India’s current Prime Minister Narendra Modi barely gives an interview to news organisations. But in the first interview with a news organisation after assuming office in 2014, to CNN’s Fareed Zakaria, Modi had said, “Indian Muslims will live for India. They will die for India. They will not want anything bad for India.”
In the same interview, he said, “if I can win the confidence of the people of India not by my speeches but by actions, then the power of 1.25 billion Indians will come together to take the country forward.”
Muslims never wished to do any harm to the country until then, and they do not wish to do any harm now. They want to live and die for the country. That’s why some of them are in selfless service irrespective of how they are treated in the country that’s turning to be more communal and divisive by the day.
But the Prime Minister and his handpicked parliamentarians do not want to follow what they preach. Nor does it reflect in their actions to take the country forward. There are umpteen examples from different BJP-ruled states as to how Muslims have been criminalised in different parts of the country.
In one such recent example, Tejasvi Surya, the 30-year-old parliamentarian from Bangalore South constituency, the party’s youth wing president who’s known to be a rabble rouser, provoked the Muslim community by projecting them in a bad light.
Surya, with no evidence, cherry picked 16 Muslim workers in the city’s civic body-run COVID war room and accused them of irregularity in bed allotment. For no fault of theirs, those workers temporarily lost jobs and were left traumatised. In fact, six of the seven arrested in the case were all Hindus, and none was from the list read out by Surya.
Investigations have proved that the 16 accused by Surya had no involvement in the scam and the police found no conclusive proof to pin the blame on them. After five days, 11 of them were asked to be reinstated while five others felt traumatised and did not wish to join the war room again.
So what did Surya’s action entail? At a time when the country faces an unprecedented health crisis, Surya and his team of MLAs wanted to play divisive politics. Bigotry, not development, was on their minds.
It’s understandable that the MP, who runs a parallel COVID helpline, akin to the one run by the government, wants to help people and hear their problems. But Surya wanted to take control of the system managed by bureaucrats so that he and his team could allot beds to those they recommend.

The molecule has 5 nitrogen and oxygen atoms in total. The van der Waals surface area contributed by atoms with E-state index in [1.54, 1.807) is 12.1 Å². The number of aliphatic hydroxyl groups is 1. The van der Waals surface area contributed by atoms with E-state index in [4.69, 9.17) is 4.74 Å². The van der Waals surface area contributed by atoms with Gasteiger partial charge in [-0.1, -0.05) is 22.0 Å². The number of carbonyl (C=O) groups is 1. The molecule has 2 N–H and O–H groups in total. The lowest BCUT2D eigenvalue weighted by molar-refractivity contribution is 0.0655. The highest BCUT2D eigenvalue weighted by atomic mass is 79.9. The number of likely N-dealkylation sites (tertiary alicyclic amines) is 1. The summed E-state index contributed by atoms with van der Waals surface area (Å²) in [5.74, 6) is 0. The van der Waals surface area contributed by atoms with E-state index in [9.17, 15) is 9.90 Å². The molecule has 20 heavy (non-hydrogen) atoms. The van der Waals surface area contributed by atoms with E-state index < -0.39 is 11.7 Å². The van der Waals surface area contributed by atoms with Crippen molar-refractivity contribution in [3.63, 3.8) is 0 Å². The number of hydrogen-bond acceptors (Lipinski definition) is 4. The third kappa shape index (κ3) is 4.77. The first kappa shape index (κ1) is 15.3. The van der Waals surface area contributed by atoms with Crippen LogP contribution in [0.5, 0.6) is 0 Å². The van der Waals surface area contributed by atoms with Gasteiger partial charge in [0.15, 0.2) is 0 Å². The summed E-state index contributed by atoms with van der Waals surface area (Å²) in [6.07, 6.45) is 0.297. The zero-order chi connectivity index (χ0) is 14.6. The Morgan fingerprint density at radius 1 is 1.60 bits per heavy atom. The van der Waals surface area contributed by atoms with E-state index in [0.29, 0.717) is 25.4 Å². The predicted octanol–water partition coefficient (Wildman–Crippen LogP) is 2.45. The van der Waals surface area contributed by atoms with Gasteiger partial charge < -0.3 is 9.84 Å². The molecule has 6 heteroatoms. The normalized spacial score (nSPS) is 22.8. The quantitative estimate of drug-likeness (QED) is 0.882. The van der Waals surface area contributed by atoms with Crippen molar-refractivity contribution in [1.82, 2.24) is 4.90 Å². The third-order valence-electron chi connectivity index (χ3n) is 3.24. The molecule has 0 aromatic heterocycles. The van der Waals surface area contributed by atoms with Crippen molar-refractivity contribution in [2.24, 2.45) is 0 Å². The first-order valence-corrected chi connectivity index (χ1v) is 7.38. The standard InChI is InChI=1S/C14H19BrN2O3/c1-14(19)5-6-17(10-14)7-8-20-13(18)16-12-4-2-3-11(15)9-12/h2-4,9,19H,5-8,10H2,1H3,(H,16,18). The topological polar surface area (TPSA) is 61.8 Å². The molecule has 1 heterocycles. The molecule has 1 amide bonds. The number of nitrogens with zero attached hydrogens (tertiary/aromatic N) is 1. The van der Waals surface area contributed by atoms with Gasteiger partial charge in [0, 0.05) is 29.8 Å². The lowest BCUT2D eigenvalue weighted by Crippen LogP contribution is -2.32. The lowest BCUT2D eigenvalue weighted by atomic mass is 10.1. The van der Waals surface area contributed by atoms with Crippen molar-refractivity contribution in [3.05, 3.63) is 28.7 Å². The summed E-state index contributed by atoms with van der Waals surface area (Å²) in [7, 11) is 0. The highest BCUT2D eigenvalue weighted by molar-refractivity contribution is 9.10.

If there were bad apples in the system, he could have got them removed as it’s his own government heading the state. But as the bureaucrats refused to budge to his requests, Surya chose a communal path.
His action came right at the time when 24 people had died of oxygen shortage in Chamarajanagar district and several hospitals in the city flagged an oxygen crisis. Suddenly, Surya’s allegations took centre-stage. The media and opposition parties were distracted from following up the mismanagement by the government that had caused the Chamarajanagar tragedy.
The energy of civil society groups, which were focussed on helping people in need during the COVID-19 crisis, was spent on running communal harmony campaigns. On Sunday, people took to the trending hashtag campaign ‘NammooraEllaruNammavaru’ (everybody in the city, are ours), to keep up the spirit of togetherness.
Surya kept the pot boiling by flip-flopping on what he said. An unapologetic person, he went to apologise, not to the victims of his crime, but to the rest of the workers, who got affected as their telephone numbers were leaked on public domain. And later he claimed he did not apologise and that the media was spreading fake news.
In a leaked audio put out by some media channels, Surya gives weird suggestions to those workers to change their phone numbers and that he will arrange for one. For no mistake of theirs, those workers now have to run around to do the damage control.
Accused of spreading communal hatred in the past, Surya appeared to be ensuring that the Muslim community feels terrorised.
Chief Minister BS Yediyurappa, who criticised an angry Muslim leader for venting his frustration at Surya, did not condemn the MP’s actions. By this, the chief minister, who often criticised those targeting minorities, became complicit in this divisive politics. Surya and the MLAs who went with him may have been emboldened even more by this.
Within days, MLA Satish Reddy, who is alleged to be involved in the scam, stormed into the war room and manhandled an IAS officer, yet again over bed booking issues.
Surya may take help from Infosys co-founder Nandan Nilekani, who offered to revamp the system and fix the glitches. But by this, he is only undermining the capability of the National Informatics Centre (NIC) that designs robust portals for various governments and also puts to question why a contract was allotted to an “inefficient” web designer in the first place.
Whether or not Surya helped the system improve, by the end of the week, he traumatised some, diverted public attention from the government’s mismanagement of COVID crisis, and led to attrition in the COVID-war room, which only affected people more.
He may not own up to his mistakes, but it’s high time people in responsible positions like him stop spreading hatred and focus on pandemic control.